Will Punxsutawney Phil see his shadow? This is what is on most of the country’s mind today for if legend has it, if this particular groundhog sees its shadow then there will be six more weeks of winter. If he doesn’t, it will be an early spring!

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Read more articles about:  wildlife folklore and legends holiday celebrations groundhogs rodents
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Garden Jokes and Humor: Dave's Garden Sunday Funnies
By Melody Rose (melody)

Gardeners have a keen sense of humor and we know that you'll enjoy adding your family-friendly quote or description to the image. We'll supply the picture and everyone can post their funniest title. We can't wait to see what you come up with!

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Read more articles about:  garden humor sunday funnies

Saturday, February 1, 2014

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Creating Colorful Classrooms with Blooming Bulbs
By Angela Carson (Bookerc1)

As a teacher, I always like to have living things in my classroom (other than the children, of course!). Whenever possible, I keep fish, lizards, or even small rodents, and I always, always have plants in my classroom. Immediately after Christmas is a wonderful time to force bulbs with the kids. I have learned not to begin this project prior to Christmas, as the class misses out on the opportunity to witness the rapid growth, and sometimes even the fragrant blooms, while they are gone over Christmas break.

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Read more articles about:  winter gardening bulbs gardening with kids amaryllis hyacinth daffodils forcing bulbs narcissus
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What's that Bug? Eastern Black Swallowtail; Papilio polyxenes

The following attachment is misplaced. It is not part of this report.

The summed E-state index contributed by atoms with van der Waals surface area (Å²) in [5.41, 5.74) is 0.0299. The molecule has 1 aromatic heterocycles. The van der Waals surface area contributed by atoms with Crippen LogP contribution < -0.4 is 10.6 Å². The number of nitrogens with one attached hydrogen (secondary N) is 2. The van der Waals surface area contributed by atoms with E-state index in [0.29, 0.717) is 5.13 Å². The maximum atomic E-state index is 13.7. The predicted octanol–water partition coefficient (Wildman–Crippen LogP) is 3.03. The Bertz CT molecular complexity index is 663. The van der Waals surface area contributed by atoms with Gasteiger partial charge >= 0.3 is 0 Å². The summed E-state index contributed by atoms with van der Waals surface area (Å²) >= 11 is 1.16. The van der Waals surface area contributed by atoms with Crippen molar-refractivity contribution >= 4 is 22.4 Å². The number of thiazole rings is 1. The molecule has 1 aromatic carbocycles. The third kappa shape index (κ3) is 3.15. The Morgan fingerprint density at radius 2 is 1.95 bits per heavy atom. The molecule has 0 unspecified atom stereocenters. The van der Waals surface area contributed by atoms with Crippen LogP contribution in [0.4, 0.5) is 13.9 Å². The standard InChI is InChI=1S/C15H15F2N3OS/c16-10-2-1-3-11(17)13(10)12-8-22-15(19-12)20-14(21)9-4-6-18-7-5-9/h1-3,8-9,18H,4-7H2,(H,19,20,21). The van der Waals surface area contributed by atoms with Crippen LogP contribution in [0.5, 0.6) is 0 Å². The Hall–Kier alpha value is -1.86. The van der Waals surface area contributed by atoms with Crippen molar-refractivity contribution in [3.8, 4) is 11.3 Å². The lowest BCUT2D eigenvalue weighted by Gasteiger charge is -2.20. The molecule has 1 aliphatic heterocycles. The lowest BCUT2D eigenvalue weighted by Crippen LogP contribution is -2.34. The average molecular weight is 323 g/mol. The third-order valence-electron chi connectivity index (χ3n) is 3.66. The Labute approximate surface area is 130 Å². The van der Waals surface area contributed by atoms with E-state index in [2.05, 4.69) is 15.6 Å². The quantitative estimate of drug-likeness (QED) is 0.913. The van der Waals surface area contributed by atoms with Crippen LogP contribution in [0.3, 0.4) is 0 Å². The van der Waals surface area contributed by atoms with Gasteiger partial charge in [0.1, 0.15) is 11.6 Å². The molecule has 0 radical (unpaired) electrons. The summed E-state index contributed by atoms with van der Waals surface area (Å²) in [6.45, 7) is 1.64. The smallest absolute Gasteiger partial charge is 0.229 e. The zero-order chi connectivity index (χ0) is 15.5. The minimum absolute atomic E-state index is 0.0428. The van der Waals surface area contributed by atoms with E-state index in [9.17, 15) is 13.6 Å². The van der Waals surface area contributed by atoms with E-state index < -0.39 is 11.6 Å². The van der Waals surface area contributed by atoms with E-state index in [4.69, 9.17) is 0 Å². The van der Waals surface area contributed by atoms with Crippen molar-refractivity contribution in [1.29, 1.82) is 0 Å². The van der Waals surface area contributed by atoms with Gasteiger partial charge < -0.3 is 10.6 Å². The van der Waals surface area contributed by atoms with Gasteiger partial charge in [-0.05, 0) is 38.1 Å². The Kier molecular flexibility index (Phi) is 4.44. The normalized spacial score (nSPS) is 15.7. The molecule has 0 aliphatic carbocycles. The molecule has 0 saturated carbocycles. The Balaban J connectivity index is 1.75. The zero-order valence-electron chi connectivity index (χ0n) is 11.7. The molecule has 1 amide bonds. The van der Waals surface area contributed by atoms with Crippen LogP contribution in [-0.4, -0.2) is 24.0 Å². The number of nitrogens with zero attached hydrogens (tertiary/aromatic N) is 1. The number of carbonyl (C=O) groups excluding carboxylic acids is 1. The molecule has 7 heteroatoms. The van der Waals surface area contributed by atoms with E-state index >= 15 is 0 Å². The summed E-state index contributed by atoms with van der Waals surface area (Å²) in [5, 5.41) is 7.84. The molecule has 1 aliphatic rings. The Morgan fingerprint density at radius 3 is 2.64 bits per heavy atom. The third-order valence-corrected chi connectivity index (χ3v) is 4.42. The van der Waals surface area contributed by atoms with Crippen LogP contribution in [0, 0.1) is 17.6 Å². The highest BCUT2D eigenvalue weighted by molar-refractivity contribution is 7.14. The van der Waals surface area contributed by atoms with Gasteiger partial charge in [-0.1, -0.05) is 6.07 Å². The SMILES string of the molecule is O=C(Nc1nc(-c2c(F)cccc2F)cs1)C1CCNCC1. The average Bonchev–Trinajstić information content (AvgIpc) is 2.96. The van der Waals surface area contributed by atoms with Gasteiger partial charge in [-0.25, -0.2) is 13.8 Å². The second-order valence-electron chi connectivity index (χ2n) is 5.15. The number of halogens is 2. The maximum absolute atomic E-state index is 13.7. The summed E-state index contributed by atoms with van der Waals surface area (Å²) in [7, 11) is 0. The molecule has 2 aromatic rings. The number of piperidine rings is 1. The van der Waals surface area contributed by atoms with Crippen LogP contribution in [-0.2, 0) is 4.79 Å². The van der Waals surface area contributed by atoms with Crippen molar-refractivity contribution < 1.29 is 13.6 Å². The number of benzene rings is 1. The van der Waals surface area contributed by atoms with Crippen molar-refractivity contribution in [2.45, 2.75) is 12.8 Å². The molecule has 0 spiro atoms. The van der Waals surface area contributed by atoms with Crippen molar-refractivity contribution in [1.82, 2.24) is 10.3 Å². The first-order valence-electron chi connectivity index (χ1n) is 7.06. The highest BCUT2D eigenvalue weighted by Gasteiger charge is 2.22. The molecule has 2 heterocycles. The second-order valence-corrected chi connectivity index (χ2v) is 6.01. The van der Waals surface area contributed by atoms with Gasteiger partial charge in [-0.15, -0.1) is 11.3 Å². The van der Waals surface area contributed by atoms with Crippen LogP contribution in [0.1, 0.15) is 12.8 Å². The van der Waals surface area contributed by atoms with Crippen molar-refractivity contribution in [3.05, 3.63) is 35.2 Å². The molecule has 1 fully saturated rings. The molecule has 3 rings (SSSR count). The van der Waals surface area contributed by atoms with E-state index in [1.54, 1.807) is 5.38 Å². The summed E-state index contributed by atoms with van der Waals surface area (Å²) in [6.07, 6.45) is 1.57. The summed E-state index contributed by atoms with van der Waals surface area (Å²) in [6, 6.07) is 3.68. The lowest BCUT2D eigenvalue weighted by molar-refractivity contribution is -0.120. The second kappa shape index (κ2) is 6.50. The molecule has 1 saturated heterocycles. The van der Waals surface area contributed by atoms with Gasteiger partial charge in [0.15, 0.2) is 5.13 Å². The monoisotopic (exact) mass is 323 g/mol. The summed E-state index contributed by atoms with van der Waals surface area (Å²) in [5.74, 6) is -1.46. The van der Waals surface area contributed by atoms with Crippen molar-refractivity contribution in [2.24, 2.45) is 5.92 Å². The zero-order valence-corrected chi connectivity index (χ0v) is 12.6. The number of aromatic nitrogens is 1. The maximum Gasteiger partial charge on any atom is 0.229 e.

By Melody Rose (melody)

Gardeners often encounter unique and colorful insects in their gardens. The trick is to know which ones are friends and which ones are foes. This series of articles will help identify some of the most unusual ones and give you a peek into their lives.

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Read more articles about:  butterflies black swallowtail Papilio polyxenes

Friday, January 31, 2014

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Kings Park, Perth, Western Australia.
By Jean-Jacques Segalen (jjacques)

As you all know I always keep my promises, so today I will take you on a visit to Kings Park which I promised when I introduced the city of Perth. And thanks to Carrie you can now click on the images and get larger ones; enjoy!

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Read more articles about:  Kings Park Perth Western Australia Banksia Galah
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How to Make A Laminated Pressed Flower Bookmark
By April Dowling (ADowling)

Laminated pressed flower bookmarks make perfect gifts for gardeners, flower enthusiasts, and anyone who appreciates nature.

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Thursday, January 30, 2014

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Making Snow Flowers with my Children
By Stephanie Boles (josette63)

When snow days come around and the children are bored, make snow flowers with them. It's easy and the children adore making them. You are not limited to flowers alone; there is a plethora of designs you can create in the snow. Have fun on those snow days by making gardens in the snow, and make memories with your children while you do.

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Read more articles about:  winter gardening gardening with kids snow
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What a Gardener (This Gardener) Does in the Off-Season